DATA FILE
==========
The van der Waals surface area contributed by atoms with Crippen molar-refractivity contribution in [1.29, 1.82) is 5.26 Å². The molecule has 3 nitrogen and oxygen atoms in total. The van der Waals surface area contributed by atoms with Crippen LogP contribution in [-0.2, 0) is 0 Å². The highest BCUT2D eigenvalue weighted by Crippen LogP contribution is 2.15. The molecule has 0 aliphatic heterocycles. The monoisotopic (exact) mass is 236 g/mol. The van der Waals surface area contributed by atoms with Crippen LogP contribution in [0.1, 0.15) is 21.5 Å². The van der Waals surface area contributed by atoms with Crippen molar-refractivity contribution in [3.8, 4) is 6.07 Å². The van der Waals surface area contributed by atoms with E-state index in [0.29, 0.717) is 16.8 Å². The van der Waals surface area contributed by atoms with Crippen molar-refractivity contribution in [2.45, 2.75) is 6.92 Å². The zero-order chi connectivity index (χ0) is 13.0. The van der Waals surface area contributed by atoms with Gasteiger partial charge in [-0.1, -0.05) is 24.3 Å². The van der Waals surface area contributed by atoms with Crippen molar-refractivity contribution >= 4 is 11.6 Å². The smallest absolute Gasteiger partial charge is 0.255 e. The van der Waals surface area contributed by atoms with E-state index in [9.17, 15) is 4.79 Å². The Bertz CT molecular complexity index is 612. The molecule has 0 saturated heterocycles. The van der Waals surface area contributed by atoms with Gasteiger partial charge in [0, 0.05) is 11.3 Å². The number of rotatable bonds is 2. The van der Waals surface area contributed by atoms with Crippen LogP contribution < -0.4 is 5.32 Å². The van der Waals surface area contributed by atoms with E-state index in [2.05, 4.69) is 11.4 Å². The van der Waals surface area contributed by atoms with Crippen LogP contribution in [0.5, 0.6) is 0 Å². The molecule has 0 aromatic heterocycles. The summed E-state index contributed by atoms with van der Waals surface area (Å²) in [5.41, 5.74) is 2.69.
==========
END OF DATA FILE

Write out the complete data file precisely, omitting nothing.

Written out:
The van der Waals surface area contributed by atoms with Crippen molar-refractivity contribution in [1.29, 1.82) is 5.26 Å². The molecule has 3 nitrogen and oxygen atoms in total. The van der Waals surface area contributed by atoms with Crippen LogP contribution in [-0.2, 0) is 0 Å². The highest BCUT2D eigenvalue weighted by Crippen LogP contribution is 2.15. The molecule has 0 aliphatic heterocycles. The monoisotopic (exact) mass is 236 g/mol. The van der Waals surface area contributed by atoms with Crippen LogP contribution in [0.1, 0.15) is 21.5 Å². The van der Waals surface area contributed by atoms with Crippen molar-refractivity contribution in [3.8, 4) is 6.07 Å². The van der Waals surface area contributed by atoms with E-state index in [0.29, 0.717) is 16.8 Å². The van der Waals surface area contributed by atoms with Crippen molar-refractivity contribution in [2.45, 2.75) is 6.92 Å². The zero-order chi connectivity index (χ0) is 13.0. The van der Waals surface area contributed by atoms with Gasteiger partial charge in [-0.1, -0.05) is 24.3 Å². The van der Waals surface area contributed by atoms with Crippen molar-refractivity contribution >= 4 is 11.6 Å². The smallest absolute Gasteiger partial charge is 0.255 e. The van der Waals surface area contributed by atoms with E-state index in [9.17, 15) is 4.79 Å². The Bertz CT molecular complexity index is 612. The molecule has 0 saturated heterocycles. The van der Waals surface area contributed by atoms with Gasteiger partial charge in [0, 0.05) is 11.3 Å². The number of rotatable bonds is 2. The van der Waals surface area contributed by atoms with Crippen LogP contribution < -0.4 is 5.32 Å². The van der Waals surface area contributed by atoms with E-state index in [2.05, 4.69) is 11.4 Å². The van der Waals surface area contributed by atoms with Crippen LogP contribution in [0.5, 0.6) is 0 Å². The molecule has 0 aromatic heterocycles. The summed E-state index contributed by atoms with van der Waals surface area (Å²) in [5.41, 5.74) is 2.69.